September 17 African American Historical Events

* Today in Black History – September 17 *

1787 – The U.S. Constitution is approved at the Constitutional
Convention in Philadelphia, Pennsylvania, with three
clauses protecting slavery.

1861 – The first day-school for ex-slaves is opened in Fortress
Monroe, Virginia under the tutelage of an African
American schoolteacher, Mary S. Peake. The school will
later become Hampton Institute (now University) in 1868.

1879 – Andrew “Rube” Foster is born in Calvert, Texas. He will
become an American baseball player, manager, and
executive in the Negro Leagues. He will be considered by
historians to have been perhaps the best African American
pitcher of the 1900s. He will also found and manage the
Chicago American Giants, one of the most successful Black
baseball teams of the pre-integration era. Most notably,
he will organize the Negro National League, the first
lasting professional league for African American ball
players, which will operate from 1920 to 1931. He will
adopted his longtime nickname “Rube” as his official
middle name later in life. He will join the ancestors on
December 9, 1930 and will be posthumously elected to the
Baseball Hall of Fame in 1981.

1953 – Ernie Banks becomes the first African American baseball
player to wear a Chicago Cubs uniform. Banks is also
quick to say “Let’s play two!” Banks will be the Cubs’
outstanding shortstop from 1954 to 1960. In 1961 he will
be moved to left field, then to first base, where he will
spend the rest of his career. In 1969, Ernie Banks will
be voted the Cub’s best player ever by Chicago fans. ‘Mr.
Cub’ will retire in 1971. He will elected to the Baseball
Hall of Fame in 1977, the first year of his eligibility.

1956 – African American students are admitted to a Clay, Kentucky
elementary school under National Guard protection. They
had previously been barred by local authorities on
September 12.

1962 – The Justice Department files the first suit to end racial
segregation in public schools. The fourth African American
church is burned near Dawson, Georgia. Three white men
later admitted burning the church. They were sentenced to
seven year prison terms.

1967 – Abdul-Malik Kashie Yoba is born in the Bronx, New York. He
will become an actor best known for his role as the star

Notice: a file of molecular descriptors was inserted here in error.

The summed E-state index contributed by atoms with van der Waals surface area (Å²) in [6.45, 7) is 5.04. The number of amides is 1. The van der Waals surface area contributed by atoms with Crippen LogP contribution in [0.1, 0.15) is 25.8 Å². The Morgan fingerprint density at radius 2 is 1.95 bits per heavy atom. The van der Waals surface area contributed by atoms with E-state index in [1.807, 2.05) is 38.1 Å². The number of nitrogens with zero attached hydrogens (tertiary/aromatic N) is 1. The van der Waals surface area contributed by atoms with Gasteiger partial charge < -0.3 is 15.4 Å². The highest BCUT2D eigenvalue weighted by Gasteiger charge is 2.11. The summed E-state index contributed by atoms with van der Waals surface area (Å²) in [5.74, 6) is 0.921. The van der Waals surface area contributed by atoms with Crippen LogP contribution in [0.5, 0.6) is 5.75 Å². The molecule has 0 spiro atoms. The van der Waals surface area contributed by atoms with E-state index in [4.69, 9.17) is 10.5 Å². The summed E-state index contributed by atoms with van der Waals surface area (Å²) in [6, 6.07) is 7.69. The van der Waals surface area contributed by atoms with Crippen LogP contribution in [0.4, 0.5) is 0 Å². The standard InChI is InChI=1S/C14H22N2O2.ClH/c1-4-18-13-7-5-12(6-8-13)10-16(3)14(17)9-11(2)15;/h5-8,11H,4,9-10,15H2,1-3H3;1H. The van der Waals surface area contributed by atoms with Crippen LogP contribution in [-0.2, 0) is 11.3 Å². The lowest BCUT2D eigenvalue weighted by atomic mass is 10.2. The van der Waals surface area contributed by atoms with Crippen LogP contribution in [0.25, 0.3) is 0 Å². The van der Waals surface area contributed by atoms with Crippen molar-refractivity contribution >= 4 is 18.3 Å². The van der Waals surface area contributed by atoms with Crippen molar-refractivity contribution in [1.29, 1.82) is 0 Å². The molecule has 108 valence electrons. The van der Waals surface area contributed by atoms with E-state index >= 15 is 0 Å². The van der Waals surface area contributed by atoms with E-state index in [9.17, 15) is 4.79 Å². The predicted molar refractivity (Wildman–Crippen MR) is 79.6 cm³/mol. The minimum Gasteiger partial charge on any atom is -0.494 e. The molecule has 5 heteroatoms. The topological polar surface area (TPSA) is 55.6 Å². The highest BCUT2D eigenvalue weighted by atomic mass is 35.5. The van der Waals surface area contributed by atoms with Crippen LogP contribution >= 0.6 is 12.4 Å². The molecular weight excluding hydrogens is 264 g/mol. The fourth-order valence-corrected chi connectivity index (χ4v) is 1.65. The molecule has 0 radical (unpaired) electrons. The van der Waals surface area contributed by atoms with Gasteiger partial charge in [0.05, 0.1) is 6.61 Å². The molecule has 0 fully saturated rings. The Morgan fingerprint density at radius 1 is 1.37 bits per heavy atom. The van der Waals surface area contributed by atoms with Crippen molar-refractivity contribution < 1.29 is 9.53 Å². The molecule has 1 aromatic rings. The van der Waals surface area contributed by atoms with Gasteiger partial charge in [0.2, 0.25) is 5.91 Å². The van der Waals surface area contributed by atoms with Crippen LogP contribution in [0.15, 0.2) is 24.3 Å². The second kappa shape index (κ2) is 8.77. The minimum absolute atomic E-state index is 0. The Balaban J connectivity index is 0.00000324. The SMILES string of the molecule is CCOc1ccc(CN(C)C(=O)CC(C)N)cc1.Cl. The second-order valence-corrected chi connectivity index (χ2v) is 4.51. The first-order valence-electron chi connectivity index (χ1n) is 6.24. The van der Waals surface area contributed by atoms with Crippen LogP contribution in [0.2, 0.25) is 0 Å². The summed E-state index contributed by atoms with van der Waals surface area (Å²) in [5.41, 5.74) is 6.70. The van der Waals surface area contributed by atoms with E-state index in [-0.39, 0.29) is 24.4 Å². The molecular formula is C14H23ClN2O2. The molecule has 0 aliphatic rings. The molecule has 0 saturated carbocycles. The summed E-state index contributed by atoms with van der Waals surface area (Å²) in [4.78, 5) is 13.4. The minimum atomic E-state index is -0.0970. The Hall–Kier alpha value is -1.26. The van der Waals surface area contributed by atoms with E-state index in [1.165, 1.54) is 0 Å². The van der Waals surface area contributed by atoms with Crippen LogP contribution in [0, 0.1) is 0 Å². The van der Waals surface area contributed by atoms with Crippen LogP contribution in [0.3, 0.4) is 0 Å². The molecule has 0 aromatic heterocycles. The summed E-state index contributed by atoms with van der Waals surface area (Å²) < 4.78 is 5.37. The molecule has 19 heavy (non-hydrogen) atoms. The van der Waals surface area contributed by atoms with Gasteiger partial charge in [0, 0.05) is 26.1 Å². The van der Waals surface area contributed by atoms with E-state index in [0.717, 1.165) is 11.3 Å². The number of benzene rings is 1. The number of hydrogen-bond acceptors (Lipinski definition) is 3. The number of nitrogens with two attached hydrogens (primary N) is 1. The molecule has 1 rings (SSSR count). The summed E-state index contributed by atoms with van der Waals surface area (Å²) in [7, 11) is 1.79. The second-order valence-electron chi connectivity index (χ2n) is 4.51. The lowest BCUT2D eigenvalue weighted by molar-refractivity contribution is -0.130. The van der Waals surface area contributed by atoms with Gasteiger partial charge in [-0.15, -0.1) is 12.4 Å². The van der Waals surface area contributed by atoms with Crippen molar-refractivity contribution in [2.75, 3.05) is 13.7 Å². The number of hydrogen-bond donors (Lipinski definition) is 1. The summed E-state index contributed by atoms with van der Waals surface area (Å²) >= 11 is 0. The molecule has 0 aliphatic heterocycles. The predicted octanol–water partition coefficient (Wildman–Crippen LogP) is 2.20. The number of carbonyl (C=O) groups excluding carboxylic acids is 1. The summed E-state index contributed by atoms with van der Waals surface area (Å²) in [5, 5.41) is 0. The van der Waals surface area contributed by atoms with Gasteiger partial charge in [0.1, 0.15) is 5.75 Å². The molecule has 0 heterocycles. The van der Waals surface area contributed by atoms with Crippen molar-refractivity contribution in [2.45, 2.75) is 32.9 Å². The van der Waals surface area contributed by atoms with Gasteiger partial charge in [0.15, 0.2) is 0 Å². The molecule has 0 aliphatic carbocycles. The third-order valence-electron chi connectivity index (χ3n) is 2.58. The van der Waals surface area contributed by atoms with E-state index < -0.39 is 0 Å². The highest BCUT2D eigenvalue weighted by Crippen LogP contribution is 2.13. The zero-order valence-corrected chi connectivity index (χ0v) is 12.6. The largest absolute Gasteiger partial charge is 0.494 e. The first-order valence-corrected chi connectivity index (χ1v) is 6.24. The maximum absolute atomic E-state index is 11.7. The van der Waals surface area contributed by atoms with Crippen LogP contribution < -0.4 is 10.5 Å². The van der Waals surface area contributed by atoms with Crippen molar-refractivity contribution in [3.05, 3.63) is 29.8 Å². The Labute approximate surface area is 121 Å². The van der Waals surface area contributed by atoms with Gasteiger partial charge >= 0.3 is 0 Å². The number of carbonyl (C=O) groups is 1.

of the popular Fox Television police drama “New York
Undercover” from 1994 to 1998. He will also appear in
films such as “Cool Runnings” and “Criminal.” He will
make appearances on the Fox television series “Arrested
Development” as Ice, a bounty hunter and party planner.
He will also be a recurring character, Brock Harris, on
the UPN sitcom “Girlfriends.” He will also appear in the
FX Networks crime drama “Thief.” In 2007, he will appear
in NBC’s crime drama “Raines” alongside Jeff Goldblum.

1968 – “Julia” premieres on NBC with Diahann Carroll in the title
role. It is the first television show to star an African
American woman since “Beulah” in the 1950’s.

1970 – “The Flip Wilson Show” premieres on NBC. Starring the New
Jersey comedian born as Clerow Wilson, it is the first
prime-time variety show starring an African American male
since “The Nat King Cole Show”.

1973 – Illinois becomes the first state to honor Dr. Martin Luther
King, Jr.’s birthday as a holiday.

1983 – Vanessa Williams, Miss New York State, is named Miss
America in Atlantic City, New Jersey, the first African
American winner in the history of the pageant. Williams
will relinquish her crown after a 1984 scandal and later
stage a remarkable comeback through a stellar recording
career, which will include her multimillion-selling album,
“The Right Stuff”.

1984 – New York Met’s, Dwight Goodin, becomes the 2nd person to
strike out 32 batters over 2 consecutive games.

1990 – “The Content of Our Character” is published by San Jose
State University professor Shelby Steele. The book will
attract controversy because of its provocative positions
on affirmative action and race relations and win a 1992
National Book Award.

1991 – Ground is broken for the Harold Washington wing of the
DuSable Museum in Chicago, Illinois. Founded by artist
and poet Margaret T. Burroughs in 1961, the DuSable is
one of the oldest African American museums in the United
States.

1994 – As some 20 warships sit off the coast of Haiti, former
President Jimmy Carter, Sen. Sam Nunn (D-Ga.) and
retired Gen. Colin Powell arrive in the Caribbean nation
in an 11th-hour bid to avert a U.S.-led invasion.

Information retrieved from the Munirah Chronicle and is edited by Rene’ A. Perry.

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